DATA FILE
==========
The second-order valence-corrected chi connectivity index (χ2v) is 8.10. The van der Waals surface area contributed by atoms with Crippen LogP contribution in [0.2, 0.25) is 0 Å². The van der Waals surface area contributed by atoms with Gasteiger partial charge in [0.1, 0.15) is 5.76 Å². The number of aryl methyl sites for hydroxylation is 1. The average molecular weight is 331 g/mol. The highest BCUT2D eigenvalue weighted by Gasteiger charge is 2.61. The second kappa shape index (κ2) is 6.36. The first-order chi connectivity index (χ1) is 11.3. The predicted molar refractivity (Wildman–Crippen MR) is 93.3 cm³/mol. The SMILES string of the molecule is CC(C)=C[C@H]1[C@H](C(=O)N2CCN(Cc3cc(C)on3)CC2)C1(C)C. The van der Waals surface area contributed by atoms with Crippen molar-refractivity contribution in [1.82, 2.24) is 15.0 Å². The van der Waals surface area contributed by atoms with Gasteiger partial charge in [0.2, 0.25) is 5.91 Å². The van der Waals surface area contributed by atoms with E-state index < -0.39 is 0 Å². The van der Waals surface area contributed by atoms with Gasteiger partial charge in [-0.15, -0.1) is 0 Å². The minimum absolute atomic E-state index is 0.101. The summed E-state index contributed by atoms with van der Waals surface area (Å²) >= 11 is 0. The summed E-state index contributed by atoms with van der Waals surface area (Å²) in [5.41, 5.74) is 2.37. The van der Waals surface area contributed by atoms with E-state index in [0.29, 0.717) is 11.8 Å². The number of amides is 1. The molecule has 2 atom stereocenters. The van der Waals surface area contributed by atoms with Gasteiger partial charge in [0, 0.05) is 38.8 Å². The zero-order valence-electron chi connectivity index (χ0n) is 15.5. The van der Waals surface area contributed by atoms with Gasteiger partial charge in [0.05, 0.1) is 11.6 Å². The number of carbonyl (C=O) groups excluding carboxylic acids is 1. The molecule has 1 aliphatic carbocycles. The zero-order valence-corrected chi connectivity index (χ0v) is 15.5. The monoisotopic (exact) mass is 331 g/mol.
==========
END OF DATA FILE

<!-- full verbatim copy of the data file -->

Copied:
The second-order valence-corrected chi connectivity index (χ2v) is 8.10. The van der Waals surface area contributed by atoms with Crippen LogP contribution in [0.2, 0.25) is 0 Å². The van der Waals surface area contributed by atoms with Gasteiger partial charge in [0.1, 0.15) is 5.76 Å². The number of aryl methyl sites for hydroxylation is 1. The average molecular weight is 331 g/mol. The highest BCUT2D eigenvalue weighted by Gasteiger charge is 2.61. The second kappa shape index (κ2) is 6.36. The first-order chi connectivity index (χ1) is 11.3. The predicted molar refractivity (Wildman–Crippen MR) is 93.3 cm³/mol. The SMILES string of the molecule is CC(C)=C[C@H]1[C@H](C(=O)N2CCN(Cc3cc(C)on3)CC2)C1(C)C. The van der Waals surface area contributed by atoms with Crippen molar-refractivity contribution in [1.82, 2.24) is 15.0 Å². The van der Waals surface area contributed by atoms with Gasteiger partial charge in [0.2, 0.25) is 5.91 Å². The van der Waals surface area contributed by atoms with E-state index < -0.39 is 0 Å². The van der Waals surface area contributed by atoms with Gasteiger partial charge in [-0.15, -0.1) is 0 Å². The minimum absolute atomic E-state index is 0.101. The summed E-state index contributed by atoms with van der Waals surface area (Å²) >= 11 is 0. The summed E-state index contributed by atoms with van der Waals surface area (Å²) in [5.41, 5.74) is 2.37. The van der Waals surface area contributed by atoms with E-state index in [0.29, 0.717) is 11.8 Å². The number of amides is 1. The molecule has 2 atom stereocenters. The van der Waals surface area contributed by atoms with Gasteiger partial charge in [0, 0.05) is 38.8 Å². The zero-order valence-electron chi connectivity index (χ0n) is 15.5. The van der Waals surface area contributed by atoms with Gasteiger partial charge in [0.05, 0.1) is 11.6 Å². The number of carbonyl (C=O) groups excluding carboxylic acids is 1. The molecule has 1 aliphatic carbocycles. The zero-order valence-corrected chi connectivity index (χ0v) is 15.5. The monoisotopic (exact) mass is 331 g/mol.